Counseling by a physician or other qualified health care professional (e.g., physician assistant or nurse practitioner) at the time of the administration is critical and a requirement of 90460 and 90461. Let’s define counseling.
CPT® requires each service billed to be fully and independently supported by medical record documentation, but does not go into specific detail about exact requirements to support the counseling of each component. Providers must provide face-to-face counseling, and then choose the format that works for them and their clinic, while still making it crystal clear which vaccine components were counseled on, and what that entailed.
For example, a note might include all vaccine components recommended at this visit, a notation that each component had counseling, and any issues discussed specific to those patient risk factors.
The documentation should support the time and effort associated with administering combination vaccines. Photocopying a statement, stamping a statement, or cutting and pasting templated documentation should be avoided. If you are concerned about your specific templates or documentation format, check with your payers to see what their payment policies are surrounding these new codes.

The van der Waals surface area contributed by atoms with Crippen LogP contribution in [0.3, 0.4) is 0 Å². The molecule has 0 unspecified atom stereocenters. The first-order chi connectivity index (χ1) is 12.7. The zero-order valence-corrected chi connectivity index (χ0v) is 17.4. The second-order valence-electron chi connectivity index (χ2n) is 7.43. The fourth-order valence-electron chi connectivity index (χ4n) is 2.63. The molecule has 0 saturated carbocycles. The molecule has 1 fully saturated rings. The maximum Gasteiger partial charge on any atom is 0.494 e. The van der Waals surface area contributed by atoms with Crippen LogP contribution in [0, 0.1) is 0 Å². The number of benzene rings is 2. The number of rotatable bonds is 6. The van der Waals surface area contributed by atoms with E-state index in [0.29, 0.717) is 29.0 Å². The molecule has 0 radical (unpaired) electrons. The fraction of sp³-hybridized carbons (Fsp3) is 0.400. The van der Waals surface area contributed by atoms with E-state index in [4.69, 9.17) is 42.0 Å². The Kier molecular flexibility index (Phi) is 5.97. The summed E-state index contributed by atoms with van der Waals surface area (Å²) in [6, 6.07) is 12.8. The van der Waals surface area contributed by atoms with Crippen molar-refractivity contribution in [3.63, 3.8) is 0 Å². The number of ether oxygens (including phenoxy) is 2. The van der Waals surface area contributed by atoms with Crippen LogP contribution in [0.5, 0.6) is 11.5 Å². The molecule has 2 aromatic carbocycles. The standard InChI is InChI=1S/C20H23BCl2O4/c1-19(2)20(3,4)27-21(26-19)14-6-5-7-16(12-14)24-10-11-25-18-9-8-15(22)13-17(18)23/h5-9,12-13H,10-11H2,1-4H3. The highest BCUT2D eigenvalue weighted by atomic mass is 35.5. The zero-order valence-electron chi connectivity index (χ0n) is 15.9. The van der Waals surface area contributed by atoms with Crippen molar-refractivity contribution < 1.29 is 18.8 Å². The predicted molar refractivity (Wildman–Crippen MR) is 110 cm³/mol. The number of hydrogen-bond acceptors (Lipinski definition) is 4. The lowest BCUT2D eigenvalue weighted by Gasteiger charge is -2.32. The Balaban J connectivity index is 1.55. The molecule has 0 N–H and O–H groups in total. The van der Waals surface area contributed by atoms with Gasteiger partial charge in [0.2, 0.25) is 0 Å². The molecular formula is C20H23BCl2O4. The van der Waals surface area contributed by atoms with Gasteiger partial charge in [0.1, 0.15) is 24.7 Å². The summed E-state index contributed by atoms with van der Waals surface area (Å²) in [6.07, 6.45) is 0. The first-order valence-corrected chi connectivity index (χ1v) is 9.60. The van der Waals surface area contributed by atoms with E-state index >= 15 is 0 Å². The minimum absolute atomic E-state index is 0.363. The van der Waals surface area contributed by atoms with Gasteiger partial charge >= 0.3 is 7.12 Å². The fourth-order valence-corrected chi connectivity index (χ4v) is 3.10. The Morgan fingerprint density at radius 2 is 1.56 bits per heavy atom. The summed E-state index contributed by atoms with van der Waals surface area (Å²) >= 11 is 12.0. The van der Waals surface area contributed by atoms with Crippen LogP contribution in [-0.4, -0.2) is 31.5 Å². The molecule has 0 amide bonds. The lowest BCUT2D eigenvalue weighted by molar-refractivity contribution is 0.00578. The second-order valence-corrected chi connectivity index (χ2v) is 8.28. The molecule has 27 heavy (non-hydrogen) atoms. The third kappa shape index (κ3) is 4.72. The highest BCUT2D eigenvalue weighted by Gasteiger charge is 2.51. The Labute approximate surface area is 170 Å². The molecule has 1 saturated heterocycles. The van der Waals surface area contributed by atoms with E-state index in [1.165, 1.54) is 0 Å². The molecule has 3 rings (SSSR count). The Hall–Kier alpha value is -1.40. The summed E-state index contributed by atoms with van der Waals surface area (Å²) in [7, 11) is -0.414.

Some Administration Codes Carry Over
Vaccine administration codes 90471-90474 carry over from previous years, to be used for patients 19 years and older when the provider does not provide counseling, or if the health care professional providing the counseling does not meet state requirements for an “other qualified health care professional.”
90471 Immunization administration (includes percutaneous, intradermal, subcutaneous, or intramuscular injections); 1 vaccine (single or combination vaccine/toxoid)
+90472 Immunization administration (includes percutaneous, intradermal, subcutaneous, or intramuscular injections); each additional vaccine (single or combination vaccine/toxoid) (List separately in addition to code for primary procedure)
90473 Immunization administration by intranasal or oral route; 1 vaccine (single or combination vaccine/toxoid)
+90474 Immunization administration by intranasal or oral route; each additional vaccine (single or combination vaccine/toxoid) (List separately in addition to code for primary procedure)